Gross M, Morisaki T, Pongratz D, Holmes EW, Zöllner N. Normal restriction pattern (Hind III) of the myoadenylate deaminase gene in enzyme deficient patients. Klin Wochenschr 1990;68:1084.PubMedGoogle Scholar
  53. 53.
    Morisaki T, Gross M, Morisaki H, Pongratz D, Zöllner N, Holmes EW. Molecular basis of AMP deaminase deficiency in skeletal muscle. Proc Natl Acad Sci USA 1992;89:6457–61.PubMedGoogle Scholar
  54. 54.
    Sabina RL, Fishbein WN, Pezeshkpour G, Clarke PRH, Holmes EW. Molecular analysis of the myoadenylate deaminase deficiencies. Neurology 1992;42:170–9.PubMedGoogle Scholar
  55. 55.
    Youssoufian H, Kazazian JJ, Phillips DG, Aronis S, Tsiftis G, Brown VA, et al. Recurrent mutations in haemophilia A give evidence for CpG mutation hot spots. Nature 1986;324:380–2.PubMedGoogle Scholar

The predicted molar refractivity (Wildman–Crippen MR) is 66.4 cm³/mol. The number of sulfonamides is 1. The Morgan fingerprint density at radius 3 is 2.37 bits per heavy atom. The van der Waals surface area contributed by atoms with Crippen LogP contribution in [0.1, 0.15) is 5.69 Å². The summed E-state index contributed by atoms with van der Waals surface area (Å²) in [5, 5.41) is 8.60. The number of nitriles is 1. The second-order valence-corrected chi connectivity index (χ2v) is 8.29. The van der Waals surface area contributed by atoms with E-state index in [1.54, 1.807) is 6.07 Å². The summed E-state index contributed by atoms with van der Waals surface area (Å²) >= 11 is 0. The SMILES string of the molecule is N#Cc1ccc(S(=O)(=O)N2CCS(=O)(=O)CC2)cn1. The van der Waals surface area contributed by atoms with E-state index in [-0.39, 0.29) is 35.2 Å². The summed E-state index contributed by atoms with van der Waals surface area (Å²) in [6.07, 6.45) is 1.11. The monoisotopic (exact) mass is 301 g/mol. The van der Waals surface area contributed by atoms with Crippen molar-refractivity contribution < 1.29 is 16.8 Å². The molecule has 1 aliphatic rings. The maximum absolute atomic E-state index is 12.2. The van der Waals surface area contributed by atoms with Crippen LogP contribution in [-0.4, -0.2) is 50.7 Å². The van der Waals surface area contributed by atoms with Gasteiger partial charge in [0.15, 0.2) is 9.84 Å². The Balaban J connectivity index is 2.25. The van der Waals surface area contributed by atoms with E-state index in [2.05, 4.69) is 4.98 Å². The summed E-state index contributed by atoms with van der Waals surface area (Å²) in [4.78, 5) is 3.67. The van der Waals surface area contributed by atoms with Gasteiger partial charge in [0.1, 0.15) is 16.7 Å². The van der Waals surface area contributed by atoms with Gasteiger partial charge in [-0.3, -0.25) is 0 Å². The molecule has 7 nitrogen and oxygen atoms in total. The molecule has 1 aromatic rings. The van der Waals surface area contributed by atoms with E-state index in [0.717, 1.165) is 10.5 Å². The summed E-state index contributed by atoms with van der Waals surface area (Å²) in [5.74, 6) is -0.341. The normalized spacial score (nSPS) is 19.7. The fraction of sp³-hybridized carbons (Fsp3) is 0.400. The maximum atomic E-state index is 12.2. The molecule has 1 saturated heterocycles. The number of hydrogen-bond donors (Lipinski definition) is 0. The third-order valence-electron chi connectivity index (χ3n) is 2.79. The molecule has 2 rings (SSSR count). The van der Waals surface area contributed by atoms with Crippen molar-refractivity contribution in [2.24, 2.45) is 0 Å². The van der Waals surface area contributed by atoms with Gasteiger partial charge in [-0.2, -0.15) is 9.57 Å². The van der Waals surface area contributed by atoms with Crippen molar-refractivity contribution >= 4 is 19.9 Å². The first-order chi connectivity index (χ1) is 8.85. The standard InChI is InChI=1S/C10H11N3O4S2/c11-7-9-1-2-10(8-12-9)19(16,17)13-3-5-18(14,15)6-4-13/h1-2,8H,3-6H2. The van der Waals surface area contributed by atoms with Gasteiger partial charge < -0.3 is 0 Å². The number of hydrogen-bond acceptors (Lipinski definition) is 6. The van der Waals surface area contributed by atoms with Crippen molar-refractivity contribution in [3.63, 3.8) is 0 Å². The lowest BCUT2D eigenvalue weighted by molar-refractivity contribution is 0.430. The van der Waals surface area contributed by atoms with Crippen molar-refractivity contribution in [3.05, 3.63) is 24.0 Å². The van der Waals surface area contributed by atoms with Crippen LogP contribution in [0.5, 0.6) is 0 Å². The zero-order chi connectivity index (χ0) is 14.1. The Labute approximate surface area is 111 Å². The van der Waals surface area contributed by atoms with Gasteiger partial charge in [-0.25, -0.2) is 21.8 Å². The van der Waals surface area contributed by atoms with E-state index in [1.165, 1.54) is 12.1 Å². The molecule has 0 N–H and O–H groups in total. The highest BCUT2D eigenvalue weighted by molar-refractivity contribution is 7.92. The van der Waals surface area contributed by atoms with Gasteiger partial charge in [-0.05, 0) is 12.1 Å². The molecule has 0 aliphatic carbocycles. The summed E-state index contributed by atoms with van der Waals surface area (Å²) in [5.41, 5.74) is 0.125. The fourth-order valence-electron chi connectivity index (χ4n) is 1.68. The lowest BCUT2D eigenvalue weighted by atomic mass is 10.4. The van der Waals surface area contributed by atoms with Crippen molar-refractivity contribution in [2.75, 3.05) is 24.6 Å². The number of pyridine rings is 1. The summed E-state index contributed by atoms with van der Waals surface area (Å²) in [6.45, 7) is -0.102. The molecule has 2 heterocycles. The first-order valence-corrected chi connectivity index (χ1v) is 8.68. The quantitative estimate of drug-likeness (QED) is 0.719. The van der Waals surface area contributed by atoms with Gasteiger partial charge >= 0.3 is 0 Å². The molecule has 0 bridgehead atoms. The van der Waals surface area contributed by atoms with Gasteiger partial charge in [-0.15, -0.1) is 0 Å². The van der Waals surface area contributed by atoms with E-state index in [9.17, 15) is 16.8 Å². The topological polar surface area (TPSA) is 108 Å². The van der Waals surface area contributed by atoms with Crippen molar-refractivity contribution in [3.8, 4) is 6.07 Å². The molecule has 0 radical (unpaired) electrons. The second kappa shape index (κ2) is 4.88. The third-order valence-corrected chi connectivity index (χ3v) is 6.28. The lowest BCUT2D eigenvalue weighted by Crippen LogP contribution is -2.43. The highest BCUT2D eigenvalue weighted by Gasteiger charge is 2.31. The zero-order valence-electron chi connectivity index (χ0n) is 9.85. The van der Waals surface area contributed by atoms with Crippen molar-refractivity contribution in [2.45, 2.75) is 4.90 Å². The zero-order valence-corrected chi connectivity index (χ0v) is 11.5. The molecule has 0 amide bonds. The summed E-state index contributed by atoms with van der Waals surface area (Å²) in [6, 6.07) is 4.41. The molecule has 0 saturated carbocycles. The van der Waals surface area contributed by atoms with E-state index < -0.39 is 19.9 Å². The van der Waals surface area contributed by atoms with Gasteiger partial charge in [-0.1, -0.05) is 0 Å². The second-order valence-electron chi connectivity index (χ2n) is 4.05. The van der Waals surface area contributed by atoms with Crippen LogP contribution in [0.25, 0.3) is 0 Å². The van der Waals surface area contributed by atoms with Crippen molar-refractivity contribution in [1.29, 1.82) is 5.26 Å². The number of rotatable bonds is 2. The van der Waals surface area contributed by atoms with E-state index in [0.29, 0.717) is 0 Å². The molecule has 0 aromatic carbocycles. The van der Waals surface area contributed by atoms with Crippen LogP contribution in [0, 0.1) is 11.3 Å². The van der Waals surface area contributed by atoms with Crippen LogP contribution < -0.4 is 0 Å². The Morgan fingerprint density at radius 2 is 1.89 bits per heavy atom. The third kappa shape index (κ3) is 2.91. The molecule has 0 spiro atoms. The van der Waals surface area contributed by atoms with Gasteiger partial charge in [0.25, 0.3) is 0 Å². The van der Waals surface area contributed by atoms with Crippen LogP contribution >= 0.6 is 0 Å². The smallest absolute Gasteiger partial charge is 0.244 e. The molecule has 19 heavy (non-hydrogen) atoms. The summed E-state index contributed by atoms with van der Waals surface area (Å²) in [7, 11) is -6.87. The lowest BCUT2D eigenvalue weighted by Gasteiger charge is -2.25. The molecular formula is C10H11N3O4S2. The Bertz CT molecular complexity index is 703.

56. 56.
    Sabina RL, Sulaiman AR, Wortmann RL. Molecular analysis of acquired myoadenylate deaminase deficiency in polymyositis (idiopathic inflammatory myopathy). Adv Exp Med Biol 1991;309B:203–5.PubMedGoogle Scholar
  57. 57.
    Van den Berghe G, Hers HG. Abnormal AMP deaminase in primary gout. Lancet 1980;2:1090.Google Scholar
  58. 58.
    Hers HG, Van den Berghe G. Enzyme defect in primary gout. Lancet 1979;1:585–6.PubMedGoogle Scholar
  59. 59.
    Ogasawara N, Goto H, Yamada Y, Hasegawa I. Deficiency of erythrocyte type isozyme of AMP deaminase in human. Adv Exp Med Biol 1986;195A:123–7.Google Scholar
  60. 60.
    Ogasawara N, Goto H, Yamada Y, Nishigaki I, Itoh T, Hasegawa I, et al. Deficiency of AMP deaminase in erythrocytes. Hum Genet 1987;75:15–18.PubMedGoogle Scholar
  61. 61.
    Zydowo MM, Purzycka-Preis J, Ogasawara N. Deficiency of AMP deaminase in human erythrocytes. Adv Exp Med Biol 1990;253A:31–4.Google Scholar

Copyright information

© Royal Dutch Association for the Advancement of Pharmacy 1994

Authors and Affiliations

  • Manfred Gross
    • 1
  1. 1.Medizinischc Poliklinik der Universität MünchenMünchenGermany

Personalised recommendations